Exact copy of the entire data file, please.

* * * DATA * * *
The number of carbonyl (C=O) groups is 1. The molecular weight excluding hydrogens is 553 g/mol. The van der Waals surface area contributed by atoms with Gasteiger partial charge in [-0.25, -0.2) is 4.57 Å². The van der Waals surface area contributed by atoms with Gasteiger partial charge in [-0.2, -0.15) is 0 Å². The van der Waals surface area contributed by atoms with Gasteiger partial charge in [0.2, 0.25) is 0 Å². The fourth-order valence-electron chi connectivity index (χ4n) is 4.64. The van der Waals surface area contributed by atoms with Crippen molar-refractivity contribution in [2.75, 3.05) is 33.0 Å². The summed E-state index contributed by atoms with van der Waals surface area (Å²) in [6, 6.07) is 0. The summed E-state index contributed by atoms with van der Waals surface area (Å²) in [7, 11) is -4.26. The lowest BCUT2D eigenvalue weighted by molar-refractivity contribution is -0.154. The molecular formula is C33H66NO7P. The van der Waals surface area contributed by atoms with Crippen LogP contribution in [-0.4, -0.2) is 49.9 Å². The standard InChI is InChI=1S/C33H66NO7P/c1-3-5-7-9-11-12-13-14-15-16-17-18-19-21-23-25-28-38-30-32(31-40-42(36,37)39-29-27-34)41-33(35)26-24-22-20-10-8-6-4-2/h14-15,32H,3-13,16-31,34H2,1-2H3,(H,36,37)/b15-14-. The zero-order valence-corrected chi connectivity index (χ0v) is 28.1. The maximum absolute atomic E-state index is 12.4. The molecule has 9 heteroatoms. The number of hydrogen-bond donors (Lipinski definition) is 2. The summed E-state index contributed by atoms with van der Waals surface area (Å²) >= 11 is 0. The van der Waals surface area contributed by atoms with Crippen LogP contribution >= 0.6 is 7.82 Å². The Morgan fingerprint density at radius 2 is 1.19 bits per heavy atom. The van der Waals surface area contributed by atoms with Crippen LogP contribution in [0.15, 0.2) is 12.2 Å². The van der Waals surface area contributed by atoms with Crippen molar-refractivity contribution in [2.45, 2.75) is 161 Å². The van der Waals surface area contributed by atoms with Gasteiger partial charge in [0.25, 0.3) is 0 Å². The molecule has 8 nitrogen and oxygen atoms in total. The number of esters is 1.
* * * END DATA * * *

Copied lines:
The number of carbonyl (C=O) groups is 1. The molecular weight excluding hydrogens is 553 g/mol. The van der Waals surface area contributed by atoms with Gasteiger partial charge in [-0.25, -0.2) is 4.57 Å². The van der Waals surface area contributed by atoms with Gasteiger partial charge in [-0.2, -0.15) is 0 Å². The van der Waals surface area contributed by atoms with Gasteiger partial charge in [0.2, 0.25) is 0 Å². The fourth-order valence-electron chi connectivity index (χ4n) is 4.64. The van der Waals surface area contributed by atoms with Crippen molar-refractivity contribution in [2.75, 3.05) is 33.0 Å². The summed E-state index contributed by atoms with van der Waals surface area (Å²) in [6, 6.07) is 0. The summed E-state index contributed by atoms with van der Waals surface area (Å²) in [7, 11) is -4.26. The lowest BCUT2D eigenvalue weighted by molar-refractivity contribution is -0.154. The molecular formula is C33H66NO7P. The van der Waals surface area contributed by atoms with Crippen LogP contribution in [-0.4, -0.2) is 49.9 Å². The standard InChI is InChI=1S/C33H66NO7P/c1-3-5-7-9-11-12-13-14-15-16-17-18-19-21-23-25-28-38-30-32(31-40-42(36,37)39-29-27-34)41-33(35)26-24-22-20-10-8-6-4-2/h14-15,32H,3-13,16-31,34H2,1-2H3,(H,36,37)/b15-14-. The zero-order valence-corrected chi connectivity index (χ0v) is 28.1. The maximum absolute atomic E-state index is 12.4. The molecule has 9 heteroatoms. The number of hydrogen-bond donors (Lipinski definition) is 2. The summed E-state index contributed by atoms with van der Waals surface area (Å²) >= 11 is 0. The van der Waals surface area contributed by atoms with Crippen LogP contribution >= 0.6 is 7.82 Å². The Morgan fingerprint density at radius 2 is 1.19 bits per heavy atom. The van der Waals surface area contributed by atoms with Crippen LogP contribution in [0.15, 0.2) is 12.2 Å². The van der Waals surface area contributed by atoms with Crippen molar-refractivity contribution in [2.45, 2.75) is 161 Å². The van der Waals surface area contributed by atoms with Gasteiger partial charge in [0.25, 0.3) is 0 Å². The molecule has 8 nitrogen and oxygen atoms in total. The number of esters is 1.